Conan the Barbarian review

Director Marcus Nispel’s version of Conan the Barbarian is nearly two hours of a big man wielding a big sword, killing people and weird octopus-snake like things, occasionally stopping to eat and have slow motion sex (but not at the same time). It doesn’t get any more simple than that. Not strictly a remake of the 1980’s movies, this is an entirely original story based on Robert E. Howard’s creation.

Young Conan (Leo Howard) is born in the middle of some unexplained battle by his dying mother. Brought up by his father Corin (Ron Perlman), Conan proves his worth after he kills a group of bandits and cuts off their heads. Following a week of riots, I’m sure the sight of a young child inflicting violence will go down well in the UK. Soon warlord Khalar Zym (Stephen Lang) attacks the Cimmerian village, searching for the last piece of the all powerful Mask of Acheron (aka the Blood Mask), as well as a pure-blood human so he can revive his dead wife. After his father is killed, his village destroyed and years of growing up, buff Conan (Jason Momoa) sets off across Hyboria to seek revenge. 

A Conan film had originally interested the likes of The Wachowski Brothers and Robert Rodriguez before Nispel was attached. His work on remakes such as The Texas Chainsaw Massacre and Friday the 13th meant that expectations weren’t at all high. This is typical hacky-slashy nonsense. The story is ludicrous, with the clunky acting and dialogue pushing the film dangerously towards straight-to-video territory. Yet I imagine that even this is part of the appeal for a Conan film. On the plus side, some scenes do look polished, with exotic locations, well-staged action sequences and adequate special effects.

As for Conan himself, Jason Momoa certainly looks the part and clearly makes his presence felt on screen. He’s got the swordplay nailed down and even uses his fists and (in the funniest scene) a catapult contraption when it comes to racking up a high body count. At least this Conan fights for the right reasons (“No man should live in chains”).

Rose McGowan is an unbelievable delight, in a ‘so-bad-it’s-good-role’ as Khalar’s insane witch daughter Marique. Sporting a crazy hair-do (channelling The Phantom Menace’s Princess Amidala), she has steel claws as a weapon (she shreds the skin off a woman’s face), and unrealistically blood red lips (maybe it’s Maybelline?). The kind of woman you’d take to meet your parents… till you find out that her relationship with her father is borderline incestuous (bizarrely, she is the one that wants him).

Rachel Nichols screams a lot as Tamara, the pure-blood that Khalar is searching for. As well as needing to be rescued, she does get to help Conan at times. She later asks him, “Are we all just doomed to chaos and ruin,” as if expecting some kind of deep meaningful answer (she doesn’t get one). After supposedly spending years trying to track Tamara down, that Khalar and Marique manage to capture her via a plain and simple ambush defies belief.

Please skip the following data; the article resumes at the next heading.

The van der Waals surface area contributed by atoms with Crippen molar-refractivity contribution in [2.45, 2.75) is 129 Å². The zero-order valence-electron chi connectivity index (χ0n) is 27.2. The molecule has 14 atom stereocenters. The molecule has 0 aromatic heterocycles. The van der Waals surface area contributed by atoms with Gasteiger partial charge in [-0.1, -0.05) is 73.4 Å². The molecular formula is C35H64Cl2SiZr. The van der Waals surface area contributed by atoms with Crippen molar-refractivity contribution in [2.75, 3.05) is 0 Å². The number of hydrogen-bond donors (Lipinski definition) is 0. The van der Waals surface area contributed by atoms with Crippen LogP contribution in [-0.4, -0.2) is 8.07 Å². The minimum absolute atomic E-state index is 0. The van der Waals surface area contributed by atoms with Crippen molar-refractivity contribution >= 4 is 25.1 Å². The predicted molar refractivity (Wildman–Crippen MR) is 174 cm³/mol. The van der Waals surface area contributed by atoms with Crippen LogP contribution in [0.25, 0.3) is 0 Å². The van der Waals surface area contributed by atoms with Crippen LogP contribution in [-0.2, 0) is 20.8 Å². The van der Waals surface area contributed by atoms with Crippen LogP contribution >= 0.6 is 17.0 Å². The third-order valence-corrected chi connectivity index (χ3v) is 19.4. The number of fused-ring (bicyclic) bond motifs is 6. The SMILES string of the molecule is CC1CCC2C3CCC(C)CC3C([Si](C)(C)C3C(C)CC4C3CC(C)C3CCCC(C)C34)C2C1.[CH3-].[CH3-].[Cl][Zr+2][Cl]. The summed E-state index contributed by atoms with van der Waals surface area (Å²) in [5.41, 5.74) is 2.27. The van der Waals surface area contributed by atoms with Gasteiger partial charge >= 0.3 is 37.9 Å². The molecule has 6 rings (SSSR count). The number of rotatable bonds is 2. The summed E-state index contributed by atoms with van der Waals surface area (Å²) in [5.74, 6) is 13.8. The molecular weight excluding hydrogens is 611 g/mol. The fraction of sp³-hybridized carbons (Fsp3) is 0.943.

The film rushes from one set piece to the next, lest the audience get bored. Because violence is fun (“When a barbarian feels thirst, it is a thirst for blood,” says Conan), the main focus is on plenty of fighting and bloodshed, occurring at regular ten minute intervals. There’s a cartoon-like level of violence throughout, but midway through, seeing another limb flying off a nameless victim just left me feeling numb to it all.

Conan squaring off against numerous sand creatures is a great action highlight and is the one moment where Conan takes a lot of hits and realises just how out of his depth he is. During the rest of the film, you never really feel that he’s in any danger. His final battle with Khalar has one moment of creative ingenuity to it. This is pretty hard to describe, but with Tamara chained to some weird ritualistic circular contraption, it somehow manages to fall down a narrow crevice where it gets stuck, giving Conan and Khalar an opportunity to fight on top of it. The only strange thing about the final battle is that Khalar’s large army of men seem to have disappeared.

What lets the action down is that unfortunately most of it suffers from crazy edits, probably carried over from Nispel’s early days as a music video director. Sometimes it’s best to not cut away to anything and just keep the camera still. Plus, the 3D conversion did no favours here, making the film look awfully murky.

Fans of Robert E. Howard’s work and the older Conan movies will flock to this regardless, while young teenagers with a love for excessive violence and destruction will certainly get a kick out of it, provided they haven’t already been arrested. Conan the Barbarian is a rather pointless piece of disposable entertainment. It’s so by the numbers and it doesn’t really do a lot new. The result is like a spoilt child trying to gain attention by shouting out just how many people he’s managed to beat up, and then struggles when it comes to telling his battle stories. 

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